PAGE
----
I’ve never been a regular diary or journal-keeper. I would periodically try; there are partial fits and starts in various notebooks on my shelf. But after a few months or so, I’d find myself giving up. The whole exercise was too self-conscious to me; I didn’t like pouring out my emotions on the page. It ended up making my life seem maudlin, cheap, sentimental. And anyway, I’m confident it’s the emotions that we’ll remember anyway.
What I do miss about journal-keeping, however, is the record of what you actually did — the events, the meals, the places, the observations you made about what something looked like or smelled like. Those are the things that end up being a vital part of your mental record as a writer, and the things that end up becoming fodder for fiction. So recently I’ve started the old journal up again, but I’m focusing on a different tone for what I’m writing; rather than gushing about my emotions, which I will ultimately flinch away from doing, I’m staying factual, or taking down the things I really care about, which is the details. I’m writing down what I ate or how the trees looked or where I went. That’s the stuff that I’ll be interested to look back at later in my life, anyway; and they are the things that I’m more in danger of forgetting.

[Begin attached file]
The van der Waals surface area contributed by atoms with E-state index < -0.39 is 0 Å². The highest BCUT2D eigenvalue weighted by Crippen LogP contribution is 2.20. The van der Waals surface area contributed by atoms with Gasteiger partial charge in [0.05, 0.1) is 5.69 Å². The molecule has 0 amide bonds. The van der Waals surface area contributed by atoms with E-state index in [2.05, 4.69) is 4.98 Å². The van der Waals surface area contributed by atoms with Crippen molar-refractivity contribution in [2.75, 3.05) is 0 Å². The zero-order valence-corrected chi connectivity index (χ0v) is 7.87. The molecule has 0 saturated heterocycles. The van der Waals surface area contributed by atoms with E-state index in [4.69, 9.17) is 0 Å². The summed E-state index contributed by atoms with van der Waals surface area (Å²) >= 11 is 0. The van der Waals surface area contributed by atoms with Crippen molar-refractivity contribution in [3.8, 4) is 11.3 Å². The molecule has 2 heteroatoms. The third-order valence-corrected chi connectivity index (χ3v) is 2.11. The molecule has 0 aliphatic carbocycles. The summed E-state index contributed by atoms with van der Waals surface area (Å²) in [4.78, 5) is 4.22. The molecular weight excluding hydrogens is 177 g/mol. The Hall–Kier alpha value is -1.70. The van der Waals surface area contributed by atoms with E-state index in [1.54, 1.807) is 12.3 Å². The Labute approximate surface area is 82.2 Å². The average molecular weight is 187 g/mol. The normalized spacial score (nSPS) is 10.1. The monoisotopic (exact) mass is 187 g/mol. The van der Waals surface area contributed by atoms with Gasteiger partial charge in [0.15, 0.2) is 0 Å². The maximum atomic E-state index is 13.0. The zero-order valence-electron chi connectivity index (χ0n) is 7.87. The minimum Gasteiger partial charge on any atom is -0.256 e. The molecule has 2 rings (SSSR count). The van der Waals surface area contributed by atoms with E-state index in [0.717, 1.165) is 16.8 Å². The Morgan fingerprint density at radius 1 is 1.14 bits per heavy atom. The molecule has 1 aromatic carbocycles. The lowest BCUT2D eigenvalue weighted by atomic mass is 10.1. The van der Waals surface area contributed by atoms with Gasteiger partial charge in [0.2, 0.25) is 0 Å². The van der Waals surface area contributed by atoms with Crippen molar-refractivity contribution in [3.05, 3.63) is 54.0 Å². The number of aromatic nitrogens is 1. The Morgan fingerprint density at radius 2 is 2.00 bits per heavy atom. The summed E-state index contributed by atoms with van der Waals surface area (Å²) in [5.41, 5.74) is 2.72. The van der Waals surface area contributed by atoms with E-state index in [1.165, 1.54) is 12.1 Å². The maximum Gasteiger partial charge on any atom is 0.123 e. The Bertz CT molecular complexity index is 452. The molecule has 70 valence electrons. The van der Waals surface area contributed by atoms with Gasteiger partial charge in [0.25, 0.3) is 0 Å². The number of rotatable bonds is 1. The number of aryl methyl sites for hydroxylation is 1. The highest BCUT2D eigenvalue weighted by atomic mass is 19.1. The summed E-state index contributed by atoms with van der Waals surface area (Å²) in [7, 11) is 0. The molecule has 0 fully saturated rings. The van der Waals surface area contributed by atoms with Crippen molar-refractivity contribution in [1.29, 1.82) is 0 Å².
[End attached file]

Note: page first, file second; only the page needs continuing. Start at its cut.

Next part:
Anyway, keeping a journal can be a great way of training your memory to think in a more writerly mode. If all of your life and experiences might end up getting written down, then it might make you look harder, notice more deeply, and remember more. It also provides inspiration for your writing; it allows you to look back on a wealth of observations and details that could make a bit of description feel more real in a future piece.
Are you a diary or journal-keeper? Do you write on paper or use the computer? I’m making life more convenient for myself by using some software; since I’m not a natural diarist, I figure this will be easier to incorporate into my routine. We’ll see how it goes.